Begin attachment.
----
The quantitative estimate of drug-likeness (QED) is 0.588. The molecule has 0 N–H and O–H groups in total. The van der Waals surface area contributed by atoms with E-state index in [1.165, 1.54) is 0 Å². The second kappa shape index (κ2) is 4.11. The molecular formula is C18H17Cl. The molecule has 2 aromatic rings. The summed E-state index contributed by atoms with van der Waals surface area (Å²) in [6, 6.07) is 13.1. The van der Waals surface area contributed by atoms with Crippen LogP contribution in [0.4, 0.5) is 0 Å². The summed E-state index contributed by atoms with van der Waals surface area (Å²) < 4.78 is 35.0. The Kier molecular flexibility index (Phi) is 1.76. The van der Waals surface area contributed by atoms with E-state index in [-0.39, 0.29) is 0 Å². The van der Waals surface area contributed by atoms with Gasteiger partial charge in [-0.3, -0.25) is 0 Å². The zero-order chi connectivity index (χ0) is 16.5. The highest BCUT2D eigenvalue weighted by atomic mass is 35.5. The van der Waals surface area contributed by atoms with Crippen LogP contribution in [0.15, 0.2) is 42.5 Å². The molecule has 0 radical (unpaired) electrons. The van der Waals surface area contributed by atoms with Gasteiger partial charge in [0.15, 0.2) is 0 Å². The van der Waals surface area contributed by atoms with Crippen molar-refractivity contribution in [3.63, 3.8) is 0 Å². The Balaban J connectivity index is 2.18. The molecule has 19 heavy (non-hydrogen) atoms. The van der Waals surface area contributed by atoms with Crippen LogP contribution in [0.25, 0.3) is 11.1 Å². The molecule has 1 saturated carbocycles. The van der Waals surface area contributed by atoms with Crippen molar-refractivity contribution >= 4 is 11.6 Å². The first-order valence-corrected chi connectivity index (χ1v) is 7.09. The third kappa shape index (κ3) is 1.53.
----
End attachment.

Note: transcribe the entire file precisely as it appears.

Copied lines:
The quantitative estimate of drug-likeness (QED) is 0.588. The molecule has 0 N–H and O–H groups in total. The van der Waals surface area contributed by atoms with E-state index in [1.165, 1.54) is 0 Å². The second kappa shape index (κ2) is 4.11. The molecular formula is C18H17Cl. The molecule has 2 aromatic rings. The summed E-state index contributed by atoms with van der Waals surface area (Å²) in [6, 6.07) is 13.1. The van der Waals surface area contributed by atoms with Crippen LogP contribution in [0.4, 0.5) is 0 Å². The summed E-state index contributed by atoms with van der Waals surface area (Å²) < 4.78 is 35.0. The Kier molecular flexibility index (Phi) is 1.76. The van der Waals surface area contributed by atoms with E-state index in [-0.39, 0.29) is 0 Å². The van der Waals surface area contributed by atoms with Gasteiger partial charge in [-0.3, -0.25) is 0 Å². The zero-order chi connectivity index (χ0) is 16.5. The highest BCUT2D eigenvalue weighted by atomic mass is 35.5. The van der Waals surface area contributed by atoms with Crippen LogP contribution in [0.15, 0.2) is 42.5 Å². The molecule has 0 radical (unpaired) electrons. The van der Waals surface area contributed by atoms with Gasteiger partial charge in [0.15, 0.2) is 0 Å². The van der Waals surface area contributed by atoms with Crippen molar-refractivity contribution in [3.63, 3.8) is 0 Å². The Balaban J connectivity index is 2.18. The molecule has 19 heavy (non-hydrogen) atoms. The van der Waals surface area contributed by atoms with Crippen LogP contribution in [0.25, 0.3) is 11.1 Å². The molecule has 1 saturated carbocycles. The van der Waals surface area contributed by atoms with Crippen molar-refractivity contribution >= 4 is 11.6 Å². The first-order valence-corrected chi connectivity index (χ1v) is 7.09. The third kappa shape index (κ3) is 1.53.